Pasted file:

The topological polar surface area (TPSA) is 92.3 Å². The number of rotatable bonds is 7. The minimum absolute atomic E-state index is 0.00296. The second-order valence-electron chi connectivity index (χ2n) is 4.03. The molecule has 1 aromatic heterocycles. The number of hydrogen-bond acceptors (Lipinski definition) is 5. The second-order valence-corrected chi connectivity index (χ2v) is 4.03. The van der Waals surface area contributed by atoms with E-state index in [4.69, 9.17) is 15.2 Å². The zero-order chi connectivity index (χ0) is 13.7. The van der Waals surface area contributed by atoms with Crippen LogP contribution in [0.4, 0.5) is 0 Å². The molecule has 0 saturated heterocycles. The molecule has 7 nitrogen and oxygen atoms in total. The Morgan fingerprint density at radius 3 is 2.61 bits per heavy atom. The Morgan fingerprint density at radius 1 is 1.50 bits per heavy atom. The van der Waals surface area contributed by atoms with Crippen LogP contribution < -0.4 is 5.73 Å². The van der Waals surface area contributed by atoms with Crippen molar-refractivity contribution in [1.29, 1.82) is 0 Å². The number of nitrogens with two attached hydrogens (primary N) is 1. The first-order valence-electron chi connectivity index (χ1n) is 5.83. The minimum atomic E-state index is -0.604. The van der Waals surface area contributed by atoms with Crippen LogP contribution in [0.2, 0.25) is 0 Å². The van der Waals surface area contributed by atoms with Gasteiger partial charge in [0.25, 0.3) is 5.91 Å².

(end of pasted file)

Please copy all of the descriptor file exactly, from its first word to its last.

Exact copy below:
The topological polar surface area (TPSA) is 92.3 Å². The number of rotatable bonds is 7. The minimum absolute atomic E-state index is 0.00296. The second-order valence-electron chi connectivity index (χ2n) is 4.03. The molecule has 1 aromatic heterocycles. The number of hydrogen-bond acceptors (Lipinski definition) is 5. The second-order valence-corrected chi connectivity index (χ2v) is 4.03. The van der Waals surface area contributed by atoms with E-state index in [4.69, 9.17) is 15.2 Å². The zero-order chi connectivity index (χ0) is 13.7. The van der Waals surface area contributed by atoms with Crippen LogP contribution in [0.4, 0.5) is 0 Å². The molecule has 0 saturated heterocycles. The molecule has 7 nitrogen and oxygen atoms in total. The Morgan fingerprint density at radius 3 is 2.61 bits per heavy atom. The Morgan fingerprint density at radius 1 is 1.50 bits per heavy atom. The van der Waals surface area contributed by atoms with Crippen LogP contribution < -0.4 is 5.73 Å². The van der Waals surface area contributed by atoms with Crippen molar-refractivity contribution in [1.29, 1.82) is 0 Å². The number of nitrogens with two attached hydrogens (primary N) is 1. The first-order valence-electron chi connectivity index (χ1n) is 5.83. The minimum atomic E-state index is -0.604. The van der Waals surface area contributed by atoms with Crippen LogP contribution in [0.2, 0.25) is 0 Å². The van der Waals surface area contributed by atoms with Gasteiger partial charge in [0.25, 0.3) is 5.91 Å².